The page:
The National Bike Summit is certainly centered around the ask. We gather in Washington, D.C., so we can meet our members of Congress face-to-face and tell them how important bicycling is to us and our communities. But the Summit is also a chance to meet and connect with bike advocates, enthusiasts and officials of all stripes.
On Tuesday, I got to hang out with the Bike Snob NYC, who hosted the first official signing of his new book “The Enlightened Cyclist” here at the Grand Hyatt. Last night at Barnes and Noble, Summit attendees had the chance to hear from an expert on D.C. cycling: Matt Wittmer, author of “Where to Bike DC.”
So what makes the nation’s capital a great place to bike? Wittmer shared some of his insight in a quick Q&A.
What makes D.C. a unique cycling city?
The fact that D.C. offers so many institutions of cultural and historical import within such a short distance and that they can almost all be taken in by way of safe, easy cycling routes is one factor that makes the nation’s capital a unique cycling city.
I also think the District should be celebrated for its mostly seamless transition over the last decade from a city with few cyclists to a city with too many to count. Dedicated effort and dollars have evolved the city’s cycling scene from streets virtually devoid of all but the hardiest of riders to a multi-modal grid now crisscrossed by thousands of local riders and tourists from around the world each day.
D.C.’s cool, too, in that if offers trails such as the W&OD Rail-trail and the C&O Canal Towpath that give riders natural, unimpeded access to rural riding both within the greater metropolitan region and onward to it’s fringe. Geography also puts the city’s cyclists within easy reach of mountain riding to the west and possible coastal excursions to the east.
What was the most interesting or exciting cycling spot or route your discovered while researching this book?
I had known about the fantastic riding centered around Poolesville, Maryland before getting hired to write my book, but I hadn’t cycled there all that much. One ventures there for a respite from the bustle of the city and finds open, rolling roads, exhilarating climbs, and long views toward Sugarloaf Mountain and across the Potomac into Virginia.
Having been a cyclist for years yourself, do you think the interest has increased in recent years — and have you seen that in the response to your book?
Most definitely in the 20 years since I became, first, a long-distance touring cyclist and, second, a committed commuter, the numbers of cyclists riding America’s roads in all styles has grown exponentially.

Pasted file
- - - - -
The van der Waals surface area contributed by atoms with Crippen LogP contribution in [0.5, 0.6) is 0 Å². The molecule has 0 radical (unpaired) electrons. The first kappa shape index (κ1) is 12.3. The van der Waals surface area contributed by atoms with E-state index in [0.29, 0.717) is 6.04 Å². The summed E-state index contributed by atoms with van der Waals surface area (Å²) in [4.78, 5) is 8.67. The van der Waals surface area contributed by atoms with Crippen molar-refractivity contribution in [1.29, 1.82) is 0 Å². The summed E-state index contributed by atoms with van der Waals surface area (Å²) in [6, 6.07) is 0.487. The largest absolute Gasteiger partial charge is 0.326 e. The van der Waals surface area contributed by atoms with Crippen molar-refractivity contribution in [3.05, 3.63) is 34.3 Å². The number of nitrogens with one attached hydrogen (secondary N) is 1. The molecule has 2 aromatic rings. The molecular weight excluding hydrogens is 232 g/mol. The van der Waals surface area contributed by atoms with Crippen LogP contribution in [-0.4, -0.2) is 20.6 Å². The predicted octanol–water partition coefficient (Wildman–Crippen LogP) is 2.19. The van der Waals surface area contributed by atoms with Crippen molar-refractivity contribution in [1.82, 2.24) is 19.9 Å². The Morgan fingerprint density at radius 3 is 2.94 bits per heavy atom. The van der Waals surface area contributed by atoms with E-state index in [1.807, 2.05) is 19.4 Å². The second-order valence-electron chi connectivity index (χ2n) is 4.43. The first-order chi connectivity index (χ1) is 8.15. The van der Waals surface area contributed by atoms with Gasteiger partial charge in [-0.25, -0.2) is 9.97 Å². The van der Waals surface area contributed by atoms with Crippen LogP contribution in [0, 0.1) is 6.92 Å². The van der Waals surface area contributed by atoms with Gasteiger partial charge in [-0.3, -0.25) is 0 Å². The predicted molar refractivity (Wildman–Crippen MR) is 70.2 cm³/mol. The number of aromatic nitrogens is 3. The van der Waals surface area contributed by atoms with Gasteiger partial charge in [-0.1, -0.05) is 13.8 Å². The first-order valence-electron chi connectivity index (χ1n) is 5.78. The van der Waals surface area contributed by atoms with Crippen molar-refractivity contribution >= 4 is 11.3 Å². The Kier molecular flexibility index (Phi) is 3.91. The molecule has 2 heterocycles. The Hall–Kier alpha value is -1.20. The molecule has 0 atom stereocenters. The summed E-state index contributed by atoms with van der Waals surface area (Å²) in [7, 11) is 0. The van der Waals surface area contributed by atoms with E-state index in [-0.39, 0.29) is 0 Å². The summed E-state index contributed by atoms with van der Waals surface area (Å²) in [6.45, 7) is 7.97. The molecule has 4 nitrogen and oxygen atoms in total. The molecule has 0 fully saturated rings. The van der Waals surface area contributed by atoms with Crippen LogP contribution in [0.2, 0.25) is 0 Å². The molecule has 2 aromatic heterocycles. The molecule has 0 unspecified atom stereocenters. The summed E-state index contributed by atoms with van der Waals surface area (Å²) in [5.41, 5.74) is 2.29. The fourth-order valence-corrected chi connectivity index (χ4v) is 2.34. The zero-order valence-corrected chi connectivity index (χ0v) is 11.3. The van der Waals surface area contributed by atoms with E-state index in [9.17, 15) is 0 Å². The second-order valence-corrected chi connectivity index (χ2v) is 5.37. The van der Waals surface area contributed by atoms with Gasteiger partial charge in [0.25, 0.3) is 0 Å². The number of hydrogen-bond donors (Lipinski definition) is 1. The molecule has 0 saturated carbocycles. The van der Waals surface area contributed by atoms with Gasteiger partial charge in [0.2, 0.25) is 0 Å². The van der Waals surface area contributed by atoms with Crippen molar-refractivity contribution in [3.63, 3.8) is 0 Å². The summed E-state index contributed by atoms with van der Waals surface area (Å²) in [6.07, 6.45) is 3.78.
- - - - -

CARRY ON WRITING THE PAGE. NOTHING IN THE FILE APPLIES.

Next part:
Before moving back east, I lived in the far west in coastal California and Portland, Oregon for much of the ’90s and the advances in cycling infrastructure I saw there at that time presaged what we’re seeing in cities across the country now.
When gas prices soared in ’07 and the effects of the recession began to hit home soon thereafter, no doubt DOTs in many major cities (that hadn’t to that point considered cycling a viable means of transportation) then began investing more money in cycling infrastructure and biking programs and making concerted efforts to give folks greater reasons to get around by bike.
How does “Where to Bike DC” fit in with the growing number of Where to Bike guides?
D.C.’s is one of the first three Where to Bike guides in print in the United States. Currently there are five books in production here alone–New York, Portland, Los Angeles, Los Angeles Mountain Bike, and Orange County. The series started in Australia and now reaches three continents. As an added bonus, the books are now offered in both e-format and as iTunes applications.
What’s your hope for this book?
I feel more alive when I cycle and want people to experience that joy in their own lives. My hope is people will discover/rediscover/reinforce how wonderful, how essential, and how fundamentally enjoyable cycling can be. I hear a variation of the following all the time. Cycling is the best way to see D.C. It’s fast, easy, and convenient. It brings you right to the doorstep of your destination, gives you a daily dose of the outdoors, saves money, reduces stress, etc., etc., etc.
As far as cycling in D.C. goes, it’s almost always all good news. What the city has to do is make sure it continues to factor its cyclists into the transportation equation, add and update to its cycling infrastructure, all while keeping its cyclists safe. Cyclists, for their part, should respond in kind by respecting the rules of the road and encouraging their friends to join them on two wheels.
Click here to order a copy of “Where to Bike DC”
Carolyn SzczepanskiCarolyn joined the League in March 2012, after two years at the Alliance for Biking & Walking. In addition to managing the League's blog, magazine and other communications, Carolyn organized the first National Women's Bicycling Summit and launched the League's newest program: Women Bike. Before she crossed over to advocacy, she was a professional journalist for nearly 10 years.